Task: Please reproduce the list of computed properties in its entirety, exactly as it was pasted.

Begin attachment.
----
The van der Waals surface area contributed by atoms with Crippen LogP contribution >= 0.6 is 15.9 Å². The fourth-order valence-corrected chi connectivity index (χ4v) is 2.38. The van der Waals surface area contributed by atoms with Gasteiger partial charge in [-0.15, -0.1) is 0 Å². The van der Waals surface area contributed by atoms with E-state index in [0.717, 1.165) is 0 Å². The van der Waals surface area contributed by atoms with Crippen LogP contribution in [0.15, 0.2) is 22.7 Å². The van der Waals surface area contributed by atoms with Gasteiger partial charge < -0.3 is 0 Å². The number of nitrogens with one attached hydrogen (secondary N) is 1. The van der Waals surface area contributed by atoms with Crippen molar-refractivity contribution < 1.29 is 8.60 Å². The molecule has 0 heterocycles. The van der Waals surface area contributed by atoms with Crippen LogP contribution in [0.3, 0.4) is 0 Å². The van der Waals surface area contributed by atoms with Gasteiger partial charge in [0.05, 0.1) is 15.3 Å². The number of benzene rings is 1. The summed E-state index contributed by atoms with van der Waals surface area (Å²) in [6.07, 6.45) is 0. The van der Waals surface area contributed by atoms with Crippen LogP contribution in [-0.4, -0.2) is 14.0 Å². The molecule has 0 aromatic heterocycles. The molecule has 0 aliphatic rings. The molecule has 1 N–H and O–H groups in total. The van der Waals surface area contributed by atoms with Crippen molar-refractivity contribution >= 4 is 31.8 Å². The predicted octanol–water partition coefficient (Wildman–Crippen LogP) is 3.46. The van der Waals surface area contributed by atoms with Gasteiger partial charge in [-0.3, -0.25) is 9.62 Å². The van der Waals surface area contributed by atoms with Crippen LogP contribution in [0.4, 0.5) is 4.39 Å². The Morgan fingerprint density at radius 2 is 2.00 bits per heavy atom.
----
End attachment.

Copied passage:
The van der Waals surface area contributed by atoms with Crippen LogP contribution >= 0.6 is 15.9 Å². The fourth-order valence-corrected chi connectivity index (χ4v) is 2.38. The van der Waals surface area contributed by atoms with Gasteiger partial charge in [-0.15, -0.1) is 0 Å². The van der Waals surface area contributed by atoms with E-state index in [0.717, 1.165) is 0 Å². The van der Waals surface area contributed by atoms with Crippen LogP contribution in [0.15, 0.2) is 22.7 Å². The van der Waals surface area contributed by atoms with Gasteiger partial charge < -0.3 is 0 Å². The number of nitrogens with one attached hydrogen (secondary N) is 1. The van der Waals surface area contributed by atoms with Crippen molar-refractivity contribution < 1.29 is 8.60 Å². The molecule has 0 heterocycles. The van der Waals surface area contributed by atoms with Crippen LogP contribution in [0.3, 0.4) is 0 Å². The van der Waals surface area contributed by atoms with Gasteiger partial charge in [0.05, 0.1) is 15.3 Å². The number of benzene rings is 1. The summed E-state index contributed by atoms with van der Waals surface area (Å²) in [6.07, 6.45) is 0. The van der Waals surface area contributed by atoms with Crippen LogP contribution in [-0.4, -0.2) is 14.0 Å². The molecule has 0 aromatic heterocycles. The molecule has 0 aliphatic rings. The molecule has 1 N–H and O–H groups in total. The van der Waals surface area contributed by atoms with Crippen molar-refractivity contribution >= 4 is 31.8 Å². The predicted octanol–water partition coefficient (Wildman–Crippen LogP) is 3.46. The van der Waals surface area contributed by atoms with Gasteiger partial charge in [-0.3, -0.25) is 9.62 Å². The van der Waals surface area contributed by atoms with Crippen LogP contribution in [0.4, 0.5) is 4.39 Å². The Morgan fingerprint density at radius 2 is 2.00 bits per heavy atom.